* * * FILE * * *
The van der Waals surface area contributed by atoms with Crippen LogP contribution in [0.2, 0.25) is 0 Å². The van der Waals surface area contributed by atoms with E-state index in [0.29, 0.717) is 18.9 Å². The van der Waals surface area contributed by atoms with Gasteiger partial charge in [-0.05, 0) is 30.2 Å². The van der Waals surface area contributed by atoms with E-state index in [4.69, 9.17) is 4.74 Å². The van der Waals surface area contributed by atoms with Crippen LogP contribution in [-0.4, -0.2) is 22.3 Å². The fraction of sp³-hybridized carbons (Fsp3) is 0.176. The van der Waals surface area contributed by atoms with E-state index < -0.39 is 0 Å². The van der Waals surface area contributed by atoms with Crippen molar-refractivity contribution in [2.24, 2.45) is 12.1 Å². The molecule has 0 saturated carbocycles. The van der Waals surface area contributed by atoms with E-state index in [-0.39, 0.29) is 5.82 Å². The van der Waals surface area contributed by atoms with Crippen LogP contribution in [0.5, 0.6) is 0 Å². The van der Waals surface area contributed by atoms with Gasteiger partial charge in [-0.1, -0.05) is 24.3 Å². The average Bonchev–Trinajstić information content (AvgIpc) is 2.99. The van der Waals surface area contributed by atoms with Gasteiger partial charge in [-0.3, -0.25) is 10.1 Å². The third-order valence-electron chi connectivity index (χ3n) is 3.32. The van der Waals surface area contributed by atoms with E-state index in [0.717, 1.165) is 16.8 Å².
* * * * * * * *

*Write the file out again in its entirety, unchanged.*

The van der Waals surface area contributed by atoms with Crippen LogP contribution in [0.2, 0.25) is 0 Å². The van der Waals surface area contributed by atoms with E-state index in [0.29, 0.717) is 18.9 Å². The van der Waals surface area contributed by atoms with Gasteiger partial charge in [-0.05, 0) is 30.2 Å². The van der Waals surface area contributed by atoms with E-state index in [4.69, 9.17) is 4.74 Å². The van der Waals surface area contributed by atoms with Crippen LogP contribution in [-0.4, -0.2) is 22.3 Å². The fraction of sp³-hybridized carbons (Fsp3) is 0.176. The van der Waals surface area contributed by atoms with E-state index < -0.39 is 0 Å². The van der Waals surface area contributed by atoms with Crippen molar-refractivity contribution in [2.24, 2.45) is 12.1 Å². The molecule has 0 saturated carbocycles. The van der Waals surface area contributed by atoms with E-state index in [-0.39, 0.29) is 5.82 Å². The van der Waals surface area contributed by atoms with Crippen LogP contribution in [0.5, 0.6) is 0 Å². The van der Waals surface area contributed by atoms with Gasteiger partial charge in [-0.1, -0.05) is 24.3 Å². The average Bonchev–Trinajstić information content (AvgIpc) is 2.99. The van der Waals surface area contributed by atoms with Gasteiger partial charge in [-0.3, -0.25) is 10.1 Å². The third-order valence-electron chi connectivity index (χ3n) is 3.32. The van der Waals surface area contributed by atoms with E-state index in [0.717, 1.165) is 16.8 Å².